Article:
Winners and Losers in the New Tax Law (Including #MeToo)

When dissecting who will benefit and who will pay more under the new tax law, it's enlightening to look beyond the obvious.

(Image credit: damedeeso)

On Dec. 20 Congress passed the Tax Cuts and Jobs Act of 2017 (TCJA), and President Trump signed it shortly after. This law, most of which will become effective on Jan. 1, dramatically changes our tax environment. New financial planning strategies will emerge in the coming months and years.

Who wins?

Certainly, the biggest beneficiaries of this legislation are corporations with high effective tax rates, because the corporate rate is dropping from 35% to 21%. Certain pass-through businesses will also see major reductions. Some LLCs, partnerships, S Corps, and sole proprietors will be able to deduct 20% of their qualified business income. Essentially, they will be paying taxes on only 80% of their revenue.

Even #MeToo found its way into TCJA. In the past, businesses could deduct settlements paid for sexual harassment and sexual abuse claims. But now no deduction will be allowed for settlements that are tied to a nondisclosure agreement. That is probably a win for those victims who are more likely to be able to tell their stories.

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Who loses?

According to IRS data, about a third of taxpayers itemize their deductions on a Schedule A. That figure is likely to drop to below 10%. In the early years of a mortgage? In a state with high income taxes or high property taxes? Charitably inclined, but not uber wealthy? I’m sorry. You are likely to be a victim of the TCJA. Your tax return may be easier next year, but it is likely that the new standard deduction is higher than the amount you would be able to itemize. When you pair that with the elimination of the personal exemptions, many of you will see a higher tax bill.

As mentioned above, the personal exemptions are going away. That means for a family of three or more, the benefit of the standard deduction is completely offset by the $4,050 deduction you used to be able to take for each person on the return. That means if you have two or more kids, you may actually be hurt by the new deduction/exemption amounts.

Let’s not forget the cost to the nation. It is estimated that this experiment will run up the already high national debt by another $1.5 trillion. Time will tell the impact of this.

What should I do now?

Itemized “lumping” is likely to be a strategy of the future. Because many people who previously itemized will no longer get above the standard deduction, it will make sense to itemize every few years and make all charitable contributions, major surgeries, etc. in those years. If you have some liquidity and think you fall into this boat, you may want to contribute to a donor advised fund before Dec. 31. This will give you the deduction in 2017 (if you itemize) but will allow you to direct those contributions to the charity of your choice down the road.

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TopicCurrentTax Cuts and Jobs Act of 2017
Tax Brackets10%, 15%, 25%, 28%, 33%, 35%, 39.6%10%, 12%, 22%, 24%, 32%, 35%, 37%
Capital Gains Rates0%, 15%, 18.8%, 23.8%0%, 15%, 18.8%, 23.8%
Standard DeductionIndividual: $6,350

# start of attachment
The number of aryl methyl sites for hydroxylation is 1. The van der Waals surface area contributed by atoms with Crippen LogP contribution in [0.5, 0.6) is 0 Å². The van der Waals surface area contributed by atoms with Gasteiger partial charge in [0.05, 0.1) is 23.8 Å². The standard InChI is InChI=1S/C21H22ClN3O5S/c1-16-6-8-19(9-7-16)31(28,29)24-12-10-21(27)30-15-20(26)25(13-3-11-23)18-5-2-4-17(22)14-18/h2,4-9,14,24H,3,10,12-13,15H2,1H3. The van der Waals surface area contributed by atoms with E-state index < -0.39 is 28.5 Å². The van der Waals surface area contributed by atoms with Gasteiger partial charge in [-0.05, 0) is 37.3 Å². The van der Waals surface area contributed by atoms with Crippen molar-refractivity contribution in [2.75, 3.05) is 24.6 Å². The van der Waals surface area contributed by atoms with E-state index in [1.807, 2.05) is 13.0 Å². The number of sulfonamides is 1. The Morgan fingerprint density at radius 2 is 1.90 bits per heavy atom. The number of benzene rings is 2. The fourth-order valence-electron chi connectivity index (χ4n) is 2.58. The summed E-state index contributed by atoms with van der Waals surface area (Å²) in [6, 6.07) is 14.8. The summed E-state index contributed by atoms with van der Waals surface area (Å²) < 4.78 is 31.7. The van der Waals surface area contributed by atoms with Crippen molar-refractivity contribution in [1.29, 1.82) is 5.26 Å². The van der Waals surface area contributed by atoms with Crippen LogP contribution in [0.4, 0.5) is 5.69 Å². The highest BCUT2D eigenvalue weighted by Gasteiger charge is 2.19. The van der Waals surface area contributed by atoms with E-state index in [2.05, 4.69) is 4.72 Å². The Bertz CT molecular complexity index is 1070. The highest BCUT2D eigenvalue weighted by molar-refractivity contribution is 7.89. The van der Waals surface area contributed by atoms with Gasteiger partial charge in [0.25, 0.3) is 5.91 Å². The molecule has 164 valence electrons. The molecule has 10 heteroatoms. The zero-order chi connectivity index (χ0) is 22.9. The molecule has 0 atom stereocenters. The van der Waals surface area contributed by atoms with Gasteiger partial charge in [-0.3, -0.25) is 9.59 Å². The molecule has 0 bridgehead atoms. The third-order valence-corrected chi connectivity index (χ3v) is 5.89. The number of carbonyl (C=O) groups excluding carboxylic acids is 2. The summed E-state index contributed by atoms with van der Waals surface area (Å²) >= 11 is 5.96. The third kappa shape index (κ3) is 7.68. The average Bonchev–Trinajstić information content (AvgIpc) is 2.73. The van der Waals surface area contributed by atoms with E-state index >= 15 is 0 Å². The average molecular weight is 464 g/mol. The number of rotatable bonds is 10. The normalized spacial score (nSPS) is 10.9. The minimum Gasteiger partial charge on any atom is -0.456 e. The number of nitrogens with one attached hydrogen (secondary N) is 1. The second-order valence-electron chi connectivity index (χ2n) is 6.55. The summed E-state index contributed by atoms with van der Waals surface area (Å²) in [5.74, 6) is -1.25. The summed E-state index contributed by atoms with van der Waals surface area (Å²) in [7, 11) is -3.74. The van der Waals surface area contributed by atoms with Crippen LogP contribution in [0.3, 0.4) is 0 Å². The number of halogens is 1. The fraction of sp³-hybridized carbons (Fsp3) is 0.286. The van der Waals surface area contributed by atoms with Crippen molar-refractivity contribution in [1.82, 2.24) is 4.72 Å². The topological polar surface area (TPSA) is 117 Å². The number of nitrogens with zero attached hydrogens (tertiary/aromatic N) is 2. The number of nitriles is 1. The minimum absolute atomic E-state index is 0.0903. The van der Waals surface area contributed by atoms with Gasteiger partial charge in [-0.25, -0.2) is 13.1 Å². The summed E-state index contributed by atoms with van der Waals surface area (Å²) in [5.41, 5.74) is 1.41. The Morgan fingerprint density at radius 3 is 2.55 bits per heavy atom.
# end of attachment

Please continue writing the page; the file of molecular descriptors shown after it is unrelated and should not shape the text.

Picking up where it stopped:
MFJ: $12,000
Individual: $12,000
MFJ: $24,000
Personal Exemptions$4,050 for each personEliminated
State and Local TaxesCan deduct state and local income taxes as well as property taxes, if you itemize.Can deduct the total paid for state and local taxes as well as property taxes up to a total or $10K/family.
Mortgage InterestInterest deductible on loans up to $1MM + $100K for equity debt. Can be taken on primary residence + 1 other property.Deduction remains in place for mortgages up to $750K. Home equity indebtedness is no longer deductible.
Charitable DeductionsDeductible if you itemize on Schedule A.Remain as is but expanding deductible amount up to 60% of AGI (from 50%).
Medical Expense DeductionCan deduct qualifying medical expenses in excess of 10% of your AGI.Deduction remains in place with a lower floor of 7.5% for 2017 and 2018.
Itemized DeductionsCurrently taken on a Schedule A instead of using standard deduction.Most itemized deductions, except for those mentioned above, would be eliminated.
Exclusion of Gain from Personal Residence SaleCan deduct up to $250K/person for a home that you have owned and resided in for at least 2 out of 5 years.Remains as is (a last-minute change!).
Obamacare Individual MandateRequired to pay a penalty if you don't have a minimum level of health care coverage.Penalty eliminated after 2018.
Alternative Minimum TaxA sort of tax backstop to keep the wealthy from reducing their tax bill through tax preferences.Would remain in place, but with a higher exemption amount.
Federal Estate TaxCurrently allows each individual to pass $5.49 million tax-free to the next generation. $10.98 million/couple.Exemption would double to $22.4 million/couple. $11.2 million/individual.

This article was written by and presents the views of our contributing adviser, not the Kiplinger editorial staff. You can check adviser records with the SEC or with FINRA.

Evan T. Beach, CFP®, AWMA®
President, Exit 59 Advisory

After graduating from the University of Delaware and Georgetown University, I pursued a career in financial planning. At age 26, I earned my CERTIFIED FINANCIAL PLANNER™ certification.  I also hold the IRS Enrolled Agent license, which allows for a unique approach to planning that can be beneficial to retirees and those selling their businesses, who are eager to minimize lifetime taxes and maximize income.